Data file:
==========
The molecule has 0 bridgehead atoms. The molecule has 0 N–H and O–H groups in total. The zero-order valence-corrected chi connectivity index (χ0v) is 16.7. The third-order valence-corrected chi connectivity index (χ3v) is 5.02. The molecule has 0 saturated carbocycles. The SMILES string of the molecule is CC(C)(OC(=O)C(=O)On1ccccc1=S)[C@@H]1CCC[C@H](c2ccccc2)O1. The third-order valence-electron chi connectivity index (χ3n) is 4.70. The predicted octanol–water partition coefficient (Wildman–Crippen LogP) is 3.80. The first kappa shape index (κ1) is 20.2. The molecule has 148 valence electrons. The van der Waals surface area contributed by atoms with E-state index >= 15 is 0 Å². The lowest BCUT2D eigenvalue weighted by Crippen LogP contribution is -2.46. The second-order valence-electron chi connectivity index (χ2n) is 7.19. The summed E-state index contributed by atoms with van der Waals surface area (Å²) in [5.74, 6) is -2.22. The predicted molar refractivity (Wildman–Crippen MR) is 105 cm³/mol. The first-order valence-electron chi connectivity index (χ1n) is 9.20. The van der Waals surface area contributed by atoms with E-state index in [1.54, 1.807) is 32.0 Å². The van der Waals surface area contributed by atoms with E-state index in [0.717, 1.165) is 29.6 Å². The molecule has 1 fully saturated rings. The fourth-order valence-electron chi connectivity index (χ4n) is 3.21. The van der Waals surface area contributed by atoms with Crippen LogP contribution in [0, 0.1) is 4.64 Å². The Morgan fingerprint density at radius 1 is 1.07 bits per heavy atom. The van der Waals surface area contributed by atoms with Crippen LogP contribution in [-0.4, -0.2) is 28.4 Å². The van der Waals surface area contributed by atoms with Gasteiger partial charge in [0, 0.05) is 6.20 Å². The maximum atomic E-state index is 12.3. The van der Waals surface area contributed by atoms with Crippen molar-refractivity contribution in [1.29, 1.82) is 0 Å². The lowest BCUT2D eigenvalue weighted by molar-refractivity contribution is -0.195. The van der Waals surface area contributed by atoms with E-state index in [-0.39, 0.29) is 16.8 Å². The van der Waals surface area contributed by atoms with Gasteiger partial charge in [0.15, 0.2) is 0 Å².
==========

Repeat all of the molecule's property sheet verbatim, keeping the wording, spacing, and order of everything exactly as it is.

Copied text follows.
The molecule has 0 bridgehead atoms. The molecule has 0 N–H and O–H groups in total. The zero-order valence-corrected chi connectivity index (χ0v) is 16.7. The third-order valence-corrected chi connectivity index (χ3v) is 5.02. The molecule has 0 saturated carbocycles. The SMILES string of the molecule is CC(C)(OC(=O)C(=O)On1ccccc1=S)[C@@H]1CCC[C@H](c2ccccc2)O1. The third-order valence-electron chi connectivity index (χ3n) is 4.70. The predicted octanol–water partition coefficient (Wildman–Crippen LogP) is 3.80. The first kappa shape index (κ1) is 20.2. The molecule has 148 valence electrons. The van der Waals surface area contributed by atoms with E-state index >= 15 is 0 Å². The lowest BCUT2D eigenvalue weighted by Crippen LogP contribution is -2.46. The second-order valence-electron chi connectivity index (χ2n) is 7.19. The summed E-state index contributed by atoms with van der Waals surface area (Å²) in [5.74, 6) is -2.22. The predicted molar refractivity (Wildman–Crippen MR) is 105 cm³/mol. The first-order valence-electron chi connectivity index (χ1n) is 9.20. The van der Waals surface area contributed by atoms with E-state index in [1.54, 1.807) is 32.0 Å². The van der Waals surface area contributed by atoms with E-state index in [0.717, 1.165) is 29.6 Å². The molecule has 1 fully saturated rings. The fourth-order valence-electron chi connectivity index (χ4n) is 3.21. The van der Waals surface area contributed by atoms with Crippen LogP contribution in [0, 0.1) is 4.64 Å². The Morgan fingerprint density at radius 1 is 1.07 bits per heavy atom. The van der Waals surface area contributed by atoms with Crippen LogP contribution in [-0.4, -0.2) is 28.4 Å². The van der Waals surface area contributed by atoms with Gasteiger partial charge in [0, 0.05) is 6.20 Å². The maximum atomic E-state index is 12.3. The van der Waals surface area contributed by atoms with Crippen molar-refractivity contribution in [1.29, 1.82) is 0 Å². The lowest BCUT2D eigenvalue weighted by molar-refractivity contribution is -0.195. The van der Waals surface area contributed by atoms with E-state index in [-0.39, 0.29) is 16.8 Å². The van der Waals surface area contributed by atoms with Gasteiger partial charge in [0.15, 0.2) is 0 Å².